Obtaining tumour tissue for non-small cell carcinoma (NSCLC) testing can be quite challenging, particularly when there is an insufficient biopsy sample.
Future of lung cancer testing
It is estimated that approximately 27–31% of NSCLC patients are unable to provide a suitable specimen upon diagnosis. In addition, invasive tissue biopsy procedures can pose a health risk to patients. The development of liquid biopsies has therefore allowed mutations to be detected from circulating tumour DNA (ctDNA), DNA fragments tumours release into the bloodstream.
Although liquid biopsies are cheaper and simpler in procedure than tissue biopsies, the method has been plagued by sensitivity issues.
Tumours release limited amounts of ctDNA, making it more difficult to identify them and subsequently determine the best treatment options. In a bid to improve the technique, scientists from the Memorial Sloan Kettering Cancer Center, the MD Anderson Cancer Center, and the Dana-Farber Cancer Institute have collaborated with DNA sequencing giant Illumina and its liquid-biopsy spinoff Grail to develop a new assay, or laboratory test, with a higher degree of accuracy.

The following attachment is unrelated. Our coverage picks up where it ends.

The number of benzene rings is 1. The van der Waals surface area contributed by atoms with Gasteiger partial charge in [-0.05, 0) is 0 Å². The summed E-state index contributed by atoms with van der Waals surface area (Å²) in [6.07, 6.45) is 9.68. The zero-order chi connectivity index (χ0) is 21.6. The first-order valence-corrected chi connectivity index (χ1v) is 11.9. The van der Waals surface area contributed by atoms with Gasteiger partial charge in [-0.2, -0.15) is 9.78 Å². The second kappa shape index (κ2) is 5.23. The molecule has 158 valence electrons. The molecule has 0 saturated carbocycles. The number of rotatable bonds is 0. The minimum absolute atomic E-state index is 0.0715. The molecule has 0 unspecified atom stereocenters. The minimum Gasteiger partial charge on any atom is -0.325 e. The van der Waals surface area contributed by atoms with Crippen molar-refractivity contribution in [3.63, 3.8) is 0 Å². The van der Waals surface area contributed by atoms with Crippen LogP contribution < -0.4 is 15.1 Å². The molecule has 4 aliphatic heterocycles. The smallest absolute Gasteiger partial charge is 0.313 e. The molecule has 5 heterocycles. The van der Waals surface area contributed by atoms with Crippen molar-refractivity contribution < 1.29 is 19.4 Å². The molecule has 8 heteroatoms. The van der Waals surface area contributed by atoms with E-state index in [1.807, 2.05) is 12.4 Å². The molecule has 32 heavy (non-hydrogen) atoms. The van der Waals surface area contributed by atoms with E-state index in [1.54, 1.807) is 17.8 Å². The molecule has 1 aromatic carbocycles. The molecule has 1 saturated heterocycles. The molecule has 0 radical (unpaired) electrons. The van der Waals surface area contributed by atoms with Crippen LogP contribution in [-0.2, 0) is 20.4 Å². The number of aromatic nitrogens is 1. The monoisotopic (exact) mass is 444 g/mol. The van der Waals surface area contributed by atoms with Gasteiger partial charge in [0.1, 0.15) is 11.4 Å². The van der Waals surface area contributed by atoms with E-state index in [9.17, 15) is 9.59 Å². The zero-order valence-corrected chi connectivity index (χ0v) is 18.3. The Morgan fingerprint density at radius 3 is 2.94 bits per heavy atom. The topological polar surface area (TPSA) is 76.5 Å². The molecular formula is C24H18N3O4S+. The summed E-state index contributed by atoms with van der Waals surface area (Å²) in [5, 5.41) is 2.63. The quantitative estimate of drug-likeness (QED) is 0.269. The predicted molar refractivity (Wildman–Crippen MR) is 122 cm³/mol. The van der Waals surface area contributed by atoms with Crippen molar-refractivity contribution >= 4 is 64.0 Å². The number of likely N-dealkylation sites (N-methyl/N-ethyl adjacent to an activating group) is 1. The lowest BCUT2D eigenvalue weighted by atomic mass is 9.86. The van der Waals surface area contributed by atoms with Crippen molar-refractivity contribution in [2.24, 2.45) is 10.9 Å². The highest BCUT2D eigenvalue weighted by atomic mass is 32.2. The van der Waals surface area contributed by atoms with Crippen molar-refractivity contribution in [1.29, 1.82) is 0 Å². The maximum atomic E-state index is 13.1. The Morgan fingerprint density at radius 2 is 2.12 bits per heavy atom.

Ultradeep next-generation sequencing
The new assay used Illumina’s “ultradeep next-generation sequencing,” whereby the genomic region of interest was sequenced approximately 50,000 times in order to detect targetable oncogenic drivers and resistance mutations.
The sequencing information was then fed to a machine-learning algorithm developed by Grail to determine mutation readouts. The assay was tested on 127 patients with advanced, metastatic NSCLC, 91 of whom had mutations identified from tissue biopsies.
Of those, 68 had the variant detectable in ctDNA, resulting in a clinical sensitivity of 75%. The 75% detection rate demonstrated in the study suggests that a tissue biopsy might still be required.
However, the combination of liquid biopsy with machine-learning generated valuable information about cancer genetic characteristics with quick turnaround time.
The non-invasive nature makes the technology more beneficial, and with refining, the technique has the potential to replace invasive tissue biopsies.